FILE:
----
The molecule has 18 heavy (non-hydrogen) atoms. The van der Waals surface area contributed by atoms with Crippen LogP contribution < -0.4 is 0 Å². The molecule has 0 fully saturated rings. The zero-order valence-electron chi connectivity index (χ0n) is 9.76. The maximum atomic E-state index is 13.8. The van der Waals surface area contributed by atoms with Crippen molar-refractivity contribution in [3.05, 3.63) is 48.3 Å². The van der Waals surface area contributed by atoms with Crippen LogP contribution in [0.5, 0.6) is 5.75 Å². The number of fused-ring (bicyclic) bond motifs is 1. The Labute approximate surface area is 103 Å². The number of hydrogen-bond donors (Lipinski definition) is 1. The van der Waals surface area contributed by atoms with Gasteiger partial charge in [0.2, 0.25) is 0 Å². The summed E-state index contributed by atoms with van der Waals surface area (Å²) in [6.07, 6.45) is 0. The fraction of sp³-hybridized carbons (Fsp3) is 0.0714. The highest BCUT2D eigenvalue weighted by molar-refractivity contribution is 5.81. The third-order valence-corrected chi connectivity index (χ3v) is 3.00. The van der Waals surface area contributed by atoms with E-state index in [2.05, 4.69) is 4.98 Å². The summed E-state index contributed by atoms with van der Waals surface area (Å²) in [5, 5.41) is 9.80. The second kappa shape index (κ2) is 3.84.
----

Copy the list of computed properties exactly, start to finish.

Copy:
The molecule has 18 heavy (non-hydrogen) atoms. The van der Waals surface area contributed by atoms with Crippen LogP contribution < -0.4 is 0 Å². The molecule has 0 fully saturated rings. The zero-order valence-electron chi connectivity index (χ0n) is 9.76. The maximum atomic E-state index is 13.8. The van der Waals surface area contributed by atoms with Crippen molar-refractivity contribution in [3.05, 3.63) is 48.3 Å². The van der Waals surface area contributed by atoms with Crippen LogP contribution in [0.5, 0.6) is 5.75 Å². The number of fused-ring (bicyclic) bond motifs is 1. The Labute approximate surface area is 103 Å². The number of hydrogen-bond donors (Lipinski definition) is 1. The van der Waals surface area contributed by atoms with Gasteiger partial charge in [0.2, 0.25) is 0 Å². The summed E-state index contributed by atoms with van der Waals surface area (Å²) in [6.07, 6.45) is 0. The fraction of sp³-hybridized carbons (Fsp3) is 0.0714. The highest BCUT2D eigenvalue weighted by molar-refractivity contribution is 5.81. The third-order valence-corrected chi connectivity index (χ3v) is 3.00. The van der Waals surface area contributed by atoms with E-state index in [2.05, 4.69) is 4.98 Å². The summed E-state index contributed by atoms with van der Waals surface area (Å²) in [5, 5.41) is 9.80. The second kappa shape index (κ2) is 3.84.